This also assumes that the people who say they are doing this are even telling the truth, but that's a different matter.

It's a slightly different matter with vodka too and plenty of people are buying GNS, bottling it, and pretending they made it. (Have I said too much?) Vodka being what it is, the GNS produced in one still is pretty much like every other, but as others have said, what's your objective? If you intend to make a unique, "craft" product, then what have you accomplished by coming out of the box as a non-distiller marketer of a product made by somebody else?

After doing a quick google search I find that the Vodka that comes in a pretty blue bottle comes in on a rail car from the mid west with one car going to Benicia to be add to gasoline and another heading to an unnamed company on the 101 for packaging. Could this be right?

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I have, with mine own eyes, seen that blue bottle on the bottling line at Brown-Forman. It's not a Brown-Forman product, just a contract bottling job for them.

About all that is done to industrial GNS to make it vodka is some amount of filtering. I believe Smirnoff is the only major domestic brand that has its own distillery and that's not so much because they do anything special, but because they have enough volume that they can make money doing it themselves rather than buying it. Rain Vodka is actually distilled by and at Buffalo Trace. Seagram's vodka and gin are distilled at the plant that used to be owned by Seagram's and is now owned by Angostura, in Lawrenceburg, Indiana. Again, it makes sense because of the volume. Virtually every other domestic vodka and gin is simply GNS made by ADM or one of the usual suspects and bottled (and in the case of gin, flavored with concentrate) by the ostensible producer. Many micro-distillers do the exact same thing, although some actually re-distill the GNS for reasons known only to them.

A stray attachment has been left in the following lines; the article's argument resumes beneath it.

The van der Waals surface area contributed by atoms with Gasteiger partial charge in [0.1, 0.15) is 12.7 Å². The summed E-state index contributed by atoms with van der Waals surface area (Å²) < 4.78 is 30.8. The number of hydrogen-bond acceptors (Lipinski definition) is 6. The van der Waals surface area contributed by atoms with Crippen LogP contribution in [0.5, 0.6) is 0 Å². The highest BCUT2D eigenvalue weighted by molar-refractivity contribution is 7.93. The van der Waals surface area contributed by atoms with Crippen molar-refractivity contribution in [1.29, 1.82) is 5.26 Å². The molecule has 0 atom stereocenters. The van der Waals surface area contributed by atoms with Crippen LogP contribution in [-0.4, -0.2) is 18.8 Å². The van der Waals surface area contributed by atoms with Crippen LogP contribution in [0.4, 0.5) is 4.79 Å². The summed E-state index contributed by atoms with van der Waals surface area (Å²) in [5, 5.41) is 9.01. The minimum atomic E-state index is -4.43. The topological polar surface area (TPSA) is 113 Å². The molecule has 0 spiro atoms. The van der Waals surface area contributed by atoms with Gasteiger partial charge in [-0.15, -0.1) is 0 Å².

I understand the marketing importance of vodka, it brings in revenue and that's important. I'm not criticizing that. I guess I will say, though, that it's one thing to fool the public, something else again to fool yourself.

There are micro-distillers who genuinely make vodka from scratch and while there might be room for debate about how any plain vodka (flavored vodka being another story) can be distinctive, people who genuinely make it from scratch at least have that going for them and I will give them due respect for that. People who just put industrial GNS into a fancy bottle, blue or otherwise, well...

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Virtually every other domestic vodka and gin is simply GNS made by ADM or one of the usual suspects . . .

You mentioned "ADM" ~ are you referring to Arthur Daniels Midland? If so I wasn't aware that they were in the GNS business. The name I have heard most often is Pharmco - Aaper.

I'm curious if anyone here has posted a list of all the major GNS suppliers? (note: for research purposes only, as we don't plan to use it).

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The principal producers of GNS for the beverage industry are Grain Processing Corporation (Muscatine IA), Midwest Grain Products (Pekin IL). and Archer Daniels Midland (Peoria, IL).

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So what are most people who use GNS to make vodka doing? Are they simply adding water and packaging? Are they carbon filtering? Are they giving it a lap through their own still? Does the quality change when doing anything to it?

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Both brands are Canadian Whiskeys, which have to be distilled in Canada by law.

I would wager that neither Hood River nor Indio, the respective sellers of these brands, are "craft distillers" or even own a still.

-snip-

You are correct about Hood River not owning a still. According to this article they sold them all off in the late 60's. They do large volumes of work with GNS and their value line of products.

http://www.portlandmonthlymag.com/eat-and-drink/articles/distillery1-0509/

Mark